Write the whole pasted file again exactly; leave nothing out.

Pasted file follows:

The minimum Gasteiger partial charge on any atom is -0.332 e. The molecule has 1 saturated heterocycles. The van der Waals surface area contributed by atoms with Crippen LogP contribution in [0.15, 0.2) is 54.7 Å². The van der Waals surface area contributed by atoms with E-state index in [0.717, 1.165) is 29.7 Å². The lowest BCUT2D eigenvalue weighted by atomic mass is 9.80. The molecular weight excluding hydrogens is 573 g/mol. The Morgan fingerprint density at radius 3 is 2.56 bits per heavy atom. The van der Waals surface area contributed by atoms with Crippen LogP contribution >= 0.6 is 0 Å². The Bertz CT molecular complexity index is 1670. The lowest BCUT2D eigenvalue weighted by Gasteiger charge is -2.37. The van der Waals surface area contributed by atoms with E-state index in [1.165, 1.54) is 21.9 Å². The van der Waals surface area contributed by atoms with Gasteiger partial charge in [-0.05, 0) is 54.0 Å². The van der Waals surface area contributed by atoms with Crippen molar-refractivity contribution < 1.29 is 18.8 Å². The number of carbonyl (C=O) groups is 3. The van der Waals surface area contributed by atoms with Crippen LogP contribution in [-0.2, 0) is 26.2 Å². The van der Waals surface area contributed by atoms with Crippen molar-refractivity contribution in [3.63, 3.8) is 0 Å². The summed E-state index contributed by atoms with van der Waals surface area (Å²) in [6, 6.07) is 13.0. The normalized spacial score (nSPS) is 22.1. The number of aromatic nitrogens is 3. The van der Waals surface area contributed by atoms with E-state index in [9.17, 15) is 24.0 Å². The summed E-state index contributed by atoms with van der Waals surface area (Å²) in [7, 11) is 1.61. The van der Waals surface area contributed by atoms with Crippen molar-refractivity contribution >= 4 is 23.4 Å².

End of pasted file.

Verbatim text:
The minimum Gasteiger partial charge on any atom is -0.332 e. The molecule has 1 saturated heterocycles. The van der Waals surface area contributed by atoms with Crippen LogP contribution in [0.15, 0.2) is 54.7 Å². The van der Waals surface area contributed by atoms with E-state index in [0.717, 1.165) is 29.7 Å². The lowest BCUT2D eigenvalue weighted by atomic mass is 9.80. The molecular weight excluding hydrogens is 573 g/mol. The Morgan fingerprint density at radius 3 is 2.56 bits per heavy atom. The van der Waals surface area contributed by atoms with Crippen LogP contribution >= 0.6 is 0 Å². The Bertz CT molecular complexity index is 1670. The lowest BCUT2D eigenvalue weighted by Gasteiger charge is -2.37. The van der Waals surface area contributed by atoms with E-state index in [1.165, 1.54) is 21.9 Å². The van der Waals surface area contributed by atoms with Gasteiger partial charge in [-0.05, 0) is 54.0 Å². The van der Waals surface area contributed by atoms with Crippen molar-refractivity contribution < 1.29 is 18.8 Å². The number of carbonyl (C=O) groups is 3. The van der Waals surface area contributed by atoms with Crippen LogP contribution in [-0.2, 0) is 26.2 Å². The van der Waals surface area contributed by atoms with Crippen molar-refractivity contribution in [3.63, 3.8) is 0 Å². The summed E-state index contributed by atoms with van der Waals surface area (Å²) in [6, 6.07) is 13.0. The normalized spacial score (nSPS) is 22.1. The number of aromatic nitrogens is 3. The van der Waals surface area contributed by atoms with E-state index in [9.17, 15) is 24.0 Å². The summed E-state index contributed by atoms with van der Waals surface area (Å²) in [7, 11) is 1.61. The van der Waals surface area contributed by atoms with Crippen molar-refractivity contribution >= 4 is 23.4 Å².